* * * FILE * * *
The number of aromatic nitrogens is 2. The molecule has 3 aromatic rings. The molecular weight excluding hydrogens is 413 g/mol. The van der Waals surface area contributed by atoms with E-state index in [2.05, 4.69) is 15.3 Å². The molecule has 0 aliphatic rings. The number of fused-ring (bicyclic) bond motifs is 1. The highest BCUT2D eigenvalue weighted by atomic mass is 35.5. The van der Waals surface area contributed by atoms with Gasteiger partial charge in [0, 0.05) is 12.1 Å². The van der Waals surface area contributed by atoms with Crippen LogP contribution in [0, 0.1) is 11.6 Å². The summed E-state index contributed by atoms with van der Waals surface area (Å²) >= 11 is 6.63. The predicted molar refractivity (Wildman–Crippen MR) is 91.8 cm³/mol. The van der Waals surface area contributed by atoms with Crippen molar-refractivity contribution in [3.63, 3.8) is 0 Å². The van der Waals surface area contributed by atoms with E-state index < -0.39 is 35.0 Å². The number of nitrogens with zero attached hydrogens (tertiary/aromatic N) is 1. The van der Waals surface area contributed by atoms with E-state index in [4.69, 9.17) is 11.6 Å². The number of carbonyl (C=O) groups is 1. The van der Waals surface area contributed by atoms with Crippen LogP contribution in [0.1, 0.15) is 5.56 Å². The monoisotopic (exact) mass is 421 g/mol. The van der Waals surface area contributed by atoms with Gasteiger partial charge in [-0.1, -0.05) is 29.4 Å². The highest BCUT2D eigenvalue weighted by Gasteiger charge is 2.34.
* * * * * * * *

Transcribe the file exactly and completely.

The number of aromatic nitrogens is 2. The molecule has 3 aromatic rings. The molecular weight excluding hydrogens is 413 g/mol. The van der Waals surface area contributed by atoms with E-state index in [2.05, 4.69) is 15.3 Å². The molecule has 0 aliphatic rings. The number of fused-ring (bicyclic) bond motifs is 1. The highest BCUT2D eigenvalue weighted by atomic mass is 35.5. The van der Waals surface area contributed by atoms with Gasteiger partial charge in [0, 0.05) is 12.1 Å². The van der Waals surface area contributed by atoms with Crippen LogP contribution in [0, 0.1) is 11.6 Å². The summed E-state index contributed by atoms with van der Waals surface area (Å²) >= 11 is 6.63. The predicted molar refractivity (Wildman–Crippen MR) is 91.8 cm³/mol. The van der Waals surface area contributed by atoms with Crippen molar-refractivity contribution in [3.63, 3.8) is 0 Å². The van der Waals surface area contributed by atoms with E-state index < -0.39 is 35.0 Å². The number of nitrogens with zero attached hydrogens (tertiary/aromatic N) is 1. The van der Waals surface area contributed by atoms with E-state index in [4.69, 9.17) is 11.6 Å². The number of carbonyl (C=O) groups is 1. The van der Waals surface area contributed by atoms with Crippen LogP contribution in [0.1, 0.15) is 5.56 Å². The monoisotopic (exact) mass is 421 g/mol. The van der Waals surface area contributed by atoms with Gasteiger partial charge in [-0.1, -0.05) is 29.4 Å². The highest BCUT2D eigenvalue weighted by Gasteiger charge is 2.34.